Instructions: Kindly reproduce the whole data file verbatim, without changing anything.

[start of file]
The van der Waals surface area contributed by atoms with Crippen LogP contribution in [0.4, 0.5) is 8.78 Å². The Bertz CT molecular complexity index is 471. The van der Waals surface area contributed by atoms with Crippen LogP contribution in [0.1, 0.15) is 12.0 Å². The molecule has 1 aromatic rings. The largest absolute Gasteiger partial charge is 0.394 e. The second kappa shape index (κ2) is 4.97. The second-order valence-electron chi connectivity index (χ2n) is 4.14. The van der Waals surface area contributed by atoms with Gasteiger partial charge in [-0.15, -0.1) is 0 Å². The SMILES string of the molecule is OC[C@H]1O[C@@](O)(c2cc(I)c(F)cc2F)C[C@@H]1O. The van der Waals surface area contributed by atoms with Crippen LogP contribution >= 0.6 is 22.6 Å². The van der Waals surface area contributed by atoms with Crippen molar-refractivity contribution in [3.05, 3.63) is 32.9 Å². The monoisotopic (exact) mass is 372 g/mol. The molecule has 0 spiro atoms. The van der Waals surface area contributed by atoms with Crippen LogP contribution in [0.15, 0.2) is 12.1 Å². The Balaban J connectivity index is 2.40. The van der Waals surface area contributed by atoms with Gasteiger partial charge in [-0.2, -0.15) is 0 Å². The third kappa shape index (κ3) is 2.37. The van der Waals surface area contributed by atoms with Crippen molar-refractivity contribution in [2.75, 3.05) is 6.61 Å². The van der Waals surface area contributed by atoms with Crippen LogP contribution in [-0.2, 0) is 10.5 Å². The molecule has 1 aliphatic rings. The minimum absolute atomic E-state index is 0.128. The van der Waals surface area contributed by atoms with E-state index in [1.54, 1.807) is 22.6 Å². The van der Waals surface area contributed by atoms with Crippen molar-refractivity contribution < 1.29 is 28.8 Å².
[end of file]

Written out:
The van der Waals surface area contributed by atoms with Crippen LogP contribution in [0.4, 0.5) is 8.78 Å². The Bertz CT molecular complexity index is 471. The van der Waals surface area contributed by atoms with Crippen LogP contribution in [0.1, 0.15) is 12.0 Å². The molecule has 1 aromatic rings. The largest absolute Gasteiger partial charge is 0.394 e. The second kappa shape index (κ2) is 4.97. The second-order valence-electron chi connectivity index (χ2n) is 4.14. The van der Waals surface area contributed by atoms with Gasteiger partial charge in [-0.15, -0.1) is 0 Å². The SMILES string of the molecule is OC[C@H]1O[C@@](O)(c2cc(I)c(F)cc2F)C[C@@H]1O. The van der Waals surface area contributed by atoms with Crippen LogP contribution >= 0.6 is 22.6 Å². The van der Waals surface area contributed by atoms with Crippen molar-refractivity contribution in [3.05, 3.63) is 32.9 Å². The monoisotopic (exact) mass is 372 g/mol. The molecule has 0 spiro atoms. The van der Waals surface area contributed by atoms with Crippen LogP contribution in [0.15, 0.2) is 12.1 Å². The Balaban J connectivity index is 2.40. The van der Waals surface area contributed by atoms with Gasteiger partial charge in [-0.2, -0.15) is 0 Å². The third kappa shape index (κ3) is 2.37. The van der Waals surface area contributed by atoms with Crippen molar-refractivity contribution in [2.75, 3.05) is 6.61 Å². The van der Waals surface area contributed by atoms with Crippen LogP contribution in [-0.2, 0) is 10.5 Å². The molecule has 1 aliphatic rings. The minimum absolute atomic E-state index is 0.128. The van der Waals surface area contributed by atoms with E-state index in [1.54, 1.807) is 22.6 Å². The van der Waals surface area contributed by atoms with Crippen molar-refractivity contribution < 1.29 is 28.8 Å².